Q&A with TRW: Review of electronic braking systems
By Matthew Beecham | 1 November 2012
Continuing just-auto’s series of interviews with the world’s leading brake manufacturers, Matthew Beecham talked with Vince Austin, Director of Product Planning for TRW’s Braking Systems business.
The path towards brake-by-wire in the automotive industry has not been all that smooth. Could we start by asking for your opinion of where we are now?
By wire systems have had a challenging history – a few systems have come into production but the costs have been high and the associated issues have prompted suppliers and manufacturers to take a step back and explore a modification of hydraulic systems to suit a variety of powertrains. TRW has recently introduced its Future Brake System which combines brake actuation with a slip control modulator in one compact unit. It is 100% electrically powered but has a hydraulic back up capability.
However, we expect that conventional systems will stay around for at least the next ten years – they’re very cost effective, robust, and reliable, and the hydraulics gives you the advantage of automatic brake balancing. It’s unfortunate that it will take this long, as from an engineering perspective, it’s very interesting! But as the industry is commercially driven, it will be some time before we see true by-wire systems in large numbers.
How does TRW minimise the impacts of brake system diversity between ICE, HEV and EV vehicles?
TRW offers a modular ESC product family (EBC 460) which is compatible with a range powertrains including hybrids and electric vehicles. EBC460 features everything from standard versions – some even developed to remove the pressure sensor to lower cost without compromising performance – through to premium versions with six-piston pumps that can rapidly build and apply brake pressure for driver assist functionality, such as emergency braking.
The aim of our ESC family is to share the maximum number of components across the different system architectures. We offer three main product architectures – ABS, ESC and ESC Premium – each with slightly different packaging sizes, but sharing components for standardization purposes. Within the architecture, the product can be configured to suit the vehicle manufacturer’s braking, vehicle sizing and functionality requirements. Many functional upgrades are achieved via software that can be scaled up with different microprocessor sizes. TRW’s systems for HEV and EV vehicles utilize many components that are common within EBC 460 product family – this results in a more competitive and robust product.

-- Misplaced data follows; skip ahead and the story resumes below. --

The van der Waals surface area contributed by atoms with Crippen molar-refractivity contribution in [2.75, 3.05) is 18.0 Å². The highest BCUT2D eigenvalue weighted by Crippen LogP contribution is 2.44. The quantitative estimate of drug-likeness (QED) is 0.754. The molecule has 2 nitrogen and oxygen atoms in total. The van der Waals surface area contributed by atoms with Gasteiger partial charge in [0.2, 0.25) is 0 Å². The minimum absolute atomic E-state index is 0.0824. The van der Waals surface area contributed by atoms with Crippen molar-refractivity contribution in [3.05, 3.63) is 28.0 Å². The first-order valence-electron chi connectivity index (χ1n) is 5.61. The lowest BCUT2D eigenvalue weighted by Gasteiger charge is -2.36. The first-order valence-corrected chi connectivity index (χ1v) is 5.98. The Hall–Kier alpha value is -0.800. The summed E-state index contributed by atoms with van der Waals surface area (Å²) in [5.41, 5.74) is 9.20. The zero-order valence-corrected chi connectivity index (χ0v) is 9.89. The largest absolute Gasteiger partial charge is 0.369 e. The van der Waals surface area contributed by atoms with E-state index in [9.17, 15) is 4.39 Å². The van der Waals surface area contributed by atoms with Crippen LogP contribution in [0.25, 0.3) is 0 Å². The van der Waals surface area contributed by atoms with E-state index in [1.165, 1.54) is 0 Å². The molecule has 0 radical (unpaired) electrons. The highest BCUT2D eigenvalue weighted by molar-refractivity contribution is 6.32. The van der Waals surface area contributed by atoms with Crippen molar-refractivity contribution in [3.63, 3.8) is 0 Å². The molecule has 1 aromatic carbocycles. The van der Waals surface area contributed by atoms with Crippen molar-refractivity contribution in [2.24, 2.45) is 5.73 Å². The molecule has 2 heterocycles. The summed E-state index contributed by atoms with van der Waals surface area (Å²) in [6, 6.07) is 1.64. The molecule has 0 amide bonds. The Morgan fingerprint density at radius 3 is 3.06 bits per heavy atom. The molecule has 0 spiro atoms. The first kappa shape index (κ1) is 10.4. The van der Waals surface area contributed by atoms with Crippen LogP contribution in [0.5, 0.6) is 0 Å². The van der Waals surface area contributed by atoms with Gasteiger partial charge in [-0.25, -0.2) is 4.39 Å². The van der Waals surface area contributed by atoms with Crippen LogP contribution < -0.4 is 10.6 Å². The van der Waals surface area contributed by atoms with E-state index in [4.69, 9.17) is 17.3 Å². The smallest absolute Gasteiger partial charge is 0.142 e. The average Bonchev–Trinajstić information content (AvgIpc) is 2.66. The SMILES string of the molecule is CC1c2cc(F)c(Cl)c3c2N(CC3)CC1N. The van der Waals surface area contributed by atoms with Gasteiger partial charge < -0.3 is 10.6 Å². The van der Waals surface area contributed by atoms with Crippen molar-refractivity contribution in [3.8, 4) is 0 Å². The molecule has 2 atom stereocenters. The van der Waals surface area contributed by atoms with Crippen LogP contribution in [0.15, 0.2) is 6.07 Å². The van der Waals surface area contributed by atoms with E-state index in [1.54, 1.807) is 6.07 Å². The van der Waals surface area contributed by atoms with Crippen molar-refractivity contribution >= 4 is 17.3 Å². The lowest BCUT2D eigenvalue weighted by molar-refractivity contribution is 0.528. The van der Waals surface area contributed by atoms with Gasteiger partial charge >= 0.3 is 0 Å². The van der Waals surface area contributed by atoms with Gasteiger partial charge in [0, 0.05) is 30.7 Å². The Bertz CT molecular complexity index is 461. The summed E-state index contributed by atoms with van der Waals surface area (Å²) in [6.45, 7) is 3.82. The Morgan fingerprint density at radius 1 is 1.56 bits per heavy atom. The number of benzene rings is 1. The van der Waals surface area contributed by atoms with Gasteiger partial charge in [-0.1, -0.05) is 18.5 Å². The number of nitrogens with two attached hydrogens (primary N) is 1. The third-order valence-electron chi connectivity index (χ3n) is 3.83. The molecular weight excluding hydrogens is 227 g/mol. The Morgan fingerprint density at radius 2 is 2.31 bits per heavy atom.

I guess a challenge of regenerative brake systems is its capability to be applied on all platforms, not just the premium segment. In what ways can cost be reduced to achieve this?
For suppliers, one of the important strategies to keep costs down is to maintain common bills of material, manufacturing equipment, and processes, etc. These efficiencies of scale allow for the units to be produced at lower cost.
In addition, the Future Brake System architecture brings together previously separate components including the electronic brake control, hydraulic actuation and motor pump unit for brake pressure accumulation into a single multi-plexing unit which can work across various powertrain configurations in a cost-competitive package. Large-scale fitment of Future Brake Systems will also have a positive effect on their competitiveness.
In terms of tomorrow’s electronic braking systems, to what extent do you see a trend of integration?
The increase in vehicle safety requirements has led to the development of several braking innovations which offer advanced intergration of several control systems. We see this trend continuing and TRW has developed a number of technologies which can be integrated with other control systems to enhance driver safety.
For example, TRW’s integrated electric park brake system (EPB) is composed of two electro mechanical actuators integrated into the rear disc brake calipers, an electronic control unit with the park brake control software, and an EPB switch actuated by the driver. The system interfaces with other control units (ESC, Powertrain, etc) helping to enable a number of advanced functions such as dynamic braking and emergency braking. The trend is to integrate the control function within the Slip Control Electronic Control Unit (ECU), thereby eliminating the discrete ECU. TRW can and does offer complete EPBi systems to the market today.